Thursday, April 10, 2014

Egyptian faience (Egyptian paste) recipe

I've had some requests for the Egyptian faience (Egyptian paste) recipe I was using in the Clay Club demo last month. Here it is, from Issue 35 of Ceramics Technical, where it was included in an article by Jeff Zamek. (Full credit: I adapted this from a recipe by Patricia Griffin, which she adapted from a recipe by Joseph Noble.) The pendants shown were fired to cone 06.

Amy Waller Turquoise Egyptian Paste (Egyptian Faience)
(cone 010 to cone 04)

Flint (Silica) 325 mesh 85
Sodium bicarbonate 6
Kentucky OM #4 ball clay 5.2
Whiting 1.9
Custer feldspar 1.9
Copper oxide 1.0


John Britt said...

Thanks Amy!

mngwa999 said...

Would it be possible to substitute copper carbonate for copper oxide?

John Britt said...

Yes, 1.5% copper carb

John Britt said...

Yes, 1.5% copper carb

Amy Waller said...

You can take 1% copper oxide (or 1.5% copper carbonate) as a starting point. You might want more or less depending on how light or dark you want the color to be. I did a quick look at a collection of recipes for this kind of Egyptian faience (efflorescent, or self-glazing, Egyptian faience) and found a range of .5 - 6.0% copper carbonate and .7 - 3.0% copper oxide.

Paul Wheeler said...

I tried this recipe out! I ended making really dry looking, slightly purpleish white discs... not sure if I did it right.. I'll post pics up later!

Paul Wheeler said...

I tried this recipe out a few days ago. I ended up with very dry, slightly purple discs.. I'll upload pictures to my blog -

John Britt said...

Probably under-fired. Just try refiring.

Amy Waller said...

Some other things that can affect the glaze formation include:

• how long the pieces dried before firing and what the drying conditions were like

• the size of the pieces (generally speaking, the bigger/thicker the piece, the better the glaze formation)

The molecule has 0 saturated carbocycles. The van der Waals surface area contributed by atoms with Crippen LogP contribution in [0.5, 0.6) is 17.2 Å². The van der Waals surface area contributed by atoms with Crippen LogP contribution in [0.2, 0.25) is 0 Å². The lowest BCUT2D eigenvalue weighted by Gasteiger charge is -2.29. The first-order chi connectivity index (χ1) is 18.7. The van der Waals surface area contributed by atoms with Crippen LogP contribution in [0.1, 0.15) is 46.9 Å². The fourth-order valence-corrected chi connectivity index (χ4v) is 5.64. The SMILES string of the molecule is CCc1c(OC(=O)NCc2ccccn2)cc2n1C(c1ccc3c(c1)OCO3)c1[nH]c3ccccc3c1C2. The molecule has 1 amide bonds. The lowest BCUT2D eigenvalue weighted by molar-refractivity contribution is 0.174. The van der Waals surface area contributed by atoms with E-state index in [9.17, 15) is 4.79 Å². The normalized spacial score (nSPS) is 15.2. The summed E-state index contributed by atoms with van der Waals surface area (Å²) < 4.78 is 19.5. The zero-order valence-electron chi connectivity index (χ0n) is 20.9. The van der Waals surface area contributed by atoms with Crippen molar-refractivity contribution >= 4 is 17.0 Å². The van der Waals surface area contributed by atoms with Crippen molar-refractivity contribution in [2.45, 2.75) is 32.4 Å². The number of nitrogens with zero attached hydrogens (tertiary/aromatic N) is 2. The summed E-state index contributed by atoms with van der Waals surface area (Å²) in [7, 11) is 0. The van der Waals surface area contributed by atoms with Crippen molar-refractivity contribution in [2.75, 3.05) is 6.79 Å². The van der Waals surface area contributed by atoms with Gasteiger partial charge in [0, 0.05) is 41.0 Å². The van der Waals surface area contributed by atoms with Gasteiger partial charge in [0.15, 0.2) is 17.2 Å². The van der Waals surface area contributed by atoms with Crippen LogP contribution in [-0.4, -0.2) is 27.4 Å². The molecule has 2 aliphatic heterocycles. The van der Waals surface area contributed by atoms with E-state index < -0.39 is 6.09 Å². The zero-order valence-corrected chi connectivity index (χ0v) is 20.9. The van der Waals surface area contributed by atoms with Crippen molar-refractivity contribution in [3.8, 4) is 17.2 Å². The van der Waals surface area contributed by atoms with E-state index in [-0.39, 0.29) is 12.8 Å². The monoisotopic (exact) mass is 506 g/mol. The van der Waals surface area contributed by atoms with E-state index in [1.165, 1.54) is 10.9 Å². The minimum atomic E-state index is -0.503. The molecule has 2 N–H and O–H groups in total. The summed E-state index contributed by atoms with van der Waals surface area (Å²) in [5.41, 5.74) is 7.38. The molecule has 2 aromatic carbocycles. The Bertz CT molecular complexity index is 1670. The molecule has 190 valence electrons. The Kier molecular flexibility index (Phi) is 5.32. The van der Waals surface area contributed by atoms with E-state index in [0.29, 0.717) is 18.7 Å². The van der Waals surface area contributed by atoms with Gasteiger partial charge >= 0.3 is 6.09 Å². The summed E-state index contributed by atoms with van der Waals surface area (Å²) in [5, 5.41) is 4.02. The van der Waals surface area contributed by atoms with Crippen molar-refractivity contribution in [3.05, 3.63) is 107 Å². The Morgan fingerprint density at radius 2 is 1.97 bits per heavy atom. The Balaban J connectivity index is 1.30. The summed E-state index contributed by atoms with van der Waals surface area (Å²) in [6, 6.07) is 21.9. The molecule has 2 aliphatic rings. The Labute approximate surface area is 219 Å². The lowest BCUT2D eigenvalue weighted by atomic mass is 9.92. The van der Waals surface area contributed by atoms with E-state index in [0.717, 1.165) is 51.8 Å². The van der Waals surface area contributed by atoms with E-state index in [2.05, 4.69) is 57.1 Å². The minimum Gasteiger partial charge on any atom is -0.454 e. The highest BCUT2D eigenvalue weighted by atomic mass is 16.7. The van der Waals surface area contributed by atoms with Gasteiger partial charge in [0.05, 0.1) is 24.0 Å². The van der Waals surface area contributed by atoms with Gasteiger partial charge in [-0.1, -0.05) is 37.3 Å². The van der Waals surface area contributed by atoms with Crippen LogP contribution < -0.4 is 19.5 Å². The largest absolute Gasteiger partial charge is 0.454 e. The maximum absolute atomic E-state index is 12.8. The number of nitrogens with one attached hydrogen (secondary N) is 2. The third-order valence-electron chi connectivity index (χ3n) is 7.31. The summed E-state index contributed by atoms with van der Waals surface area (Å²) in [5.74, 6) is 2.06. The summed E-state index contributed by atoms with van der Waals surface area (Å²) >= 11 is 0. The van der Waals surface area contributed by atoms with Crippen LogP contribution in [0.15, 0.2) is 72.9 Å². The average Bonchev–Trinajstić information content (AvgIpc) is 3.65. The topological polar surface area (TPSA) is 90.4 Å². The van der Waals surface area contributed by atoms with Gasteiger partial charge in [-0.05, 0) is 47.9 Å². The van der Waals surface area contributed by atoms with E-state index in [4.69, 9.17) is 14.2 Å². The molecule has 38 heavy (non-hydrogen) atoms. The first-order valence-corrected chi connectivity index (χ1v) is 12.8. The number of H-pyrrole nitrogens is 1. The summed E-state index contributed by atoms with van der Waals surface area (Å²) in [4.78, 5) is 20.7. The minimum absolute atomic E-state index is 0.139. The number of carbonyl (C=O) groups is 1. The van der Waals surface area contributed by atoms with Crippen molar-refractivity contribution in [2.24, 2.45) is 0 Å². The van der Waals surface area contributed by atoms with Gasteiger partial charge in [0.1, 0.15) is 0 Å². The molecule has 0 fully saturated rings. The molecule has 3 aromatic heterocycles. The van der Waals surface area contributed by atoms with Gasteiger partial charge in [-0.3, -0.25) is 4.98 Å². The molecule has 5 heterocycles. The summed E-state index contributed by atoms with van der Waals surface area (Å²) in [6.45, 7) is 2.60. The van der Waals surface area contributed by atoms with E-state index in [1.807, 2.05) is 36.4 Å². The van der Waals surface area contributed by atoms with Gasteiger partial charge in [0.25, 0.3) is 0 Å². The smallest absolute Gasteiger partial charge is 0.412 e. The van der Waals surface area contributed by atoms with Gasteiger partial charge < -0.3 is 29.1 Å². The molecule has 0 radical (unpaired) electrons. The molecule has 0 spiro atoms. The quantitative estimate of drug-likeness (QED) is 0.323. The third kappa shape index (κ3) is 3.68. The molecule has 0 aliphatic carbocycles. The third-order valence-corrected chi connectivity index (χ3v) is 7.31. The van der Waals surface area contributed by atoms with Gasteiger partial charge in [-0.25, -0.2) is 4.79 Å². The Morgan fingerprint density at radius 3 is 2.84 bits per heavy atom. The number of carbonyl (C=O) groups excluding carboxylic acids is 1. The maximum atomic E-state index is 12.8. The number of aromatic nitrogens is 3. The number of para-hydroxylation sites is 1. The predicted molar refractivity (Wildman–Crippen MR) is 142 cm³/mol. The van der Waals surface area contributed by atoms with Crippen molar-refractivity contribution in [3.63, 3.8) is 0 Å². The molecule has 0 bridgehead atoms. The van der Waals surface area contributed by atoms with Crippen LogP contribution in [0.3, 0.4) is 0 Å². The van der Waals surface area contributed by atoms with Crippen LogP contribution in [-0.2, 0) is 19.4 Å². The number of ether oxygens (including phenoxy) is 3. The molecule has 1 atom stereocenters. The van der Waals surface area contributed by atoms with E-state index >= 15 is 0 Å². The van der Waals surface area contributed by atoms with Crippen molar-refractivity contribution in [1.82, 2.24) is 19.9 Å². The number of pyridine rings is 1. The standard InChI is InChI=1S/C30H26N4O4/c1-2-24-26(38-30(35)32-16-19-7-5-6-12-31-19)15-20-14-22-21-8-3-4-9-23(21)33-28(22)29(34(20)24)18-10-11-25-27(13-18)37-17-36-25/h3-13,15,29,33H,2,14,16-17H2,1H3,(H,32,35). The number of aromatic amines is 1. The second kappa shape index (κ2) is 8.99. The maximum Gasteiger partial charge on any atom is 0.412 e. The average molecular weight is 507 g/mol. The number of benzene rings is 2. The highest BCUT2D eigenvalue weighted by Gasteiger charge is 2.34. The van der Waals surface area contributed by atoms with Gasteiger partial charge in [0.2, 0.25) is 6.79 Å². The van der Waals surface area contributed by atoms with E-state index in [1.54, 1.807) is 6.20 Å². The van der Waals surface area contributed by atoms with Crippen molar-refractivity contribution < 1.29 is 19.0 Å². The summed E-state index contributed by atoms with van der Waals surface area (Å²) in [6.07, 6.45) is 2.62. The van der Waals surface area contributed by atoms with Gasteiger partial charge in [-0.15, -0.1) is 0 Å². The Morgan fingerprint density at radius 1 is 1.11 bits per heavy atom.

• how old the paste was (that is, how long before forming the pieces the dry mixture was combined with water)

What cone were they fired to? The source for this recipe fired to cone 09 and 08; I have fired that low with acceptable results. The pendants shown in the photo were fired to cone 06. (I'm not sure where the range of cone 010 to cone 04 came from - that was included in Ceramics Technical but was not provided by me.)

Hope that helps! And thanks for sharing - look forward to the photos on your blog.

Deb W said...

We'll be trying this recipe with three middle school girls this week for their project on Egyptian amulets. At the advice of our local ceramics supply store, we've substituted cobalt stain for the copper for safety. I'll let you know how it works out. Thank you for the recipe and video, it's been very helpful as we've researched this.

Amy Waller said...

Thanks, Deb! Would love to know how it works out.

Jenn said...

Is there a way to do make the faience from home using a stove? I'd like to try and make it but don't understand all these ratios either. Many thanks!

Amy Waller said...

Hi Jenn - a stove doesn’t get hot enough to fire faience. Even if it could get hot enough, I wouldn’t recommend firing faience (or any kind of ceramic) in a stove that is also used to prepare food.

As for the ratios - if you’re talking about the numbers in the recipe (for example, silica 85, sodium bicarbonate 6, etc.), they refer to parts, or percentages, that add up to 100. Any unit of measure can be used for weighing ingredients - grams, ounces, etc. - as long as the same unit of measure is used for all of the ingredients.

So for a 100 gram batch (a good place to start for a first time test batch), each of those numbers would refer to grams:

Flint (Silica) 325 mesh: 85 grams
Sodium bicarbonate: 6 grams
Kentucky OM #4 ball clay: 5.2 grams
Whiting: 1.9 grams
Custer feldspar: 1.9 grams

Total: 100 grams

(The colorant - copper oxide - isn’t included in the base recipe, but would be added with the same unit of measure, so 1 gram of copper oxide in this case.)

Hope that helps!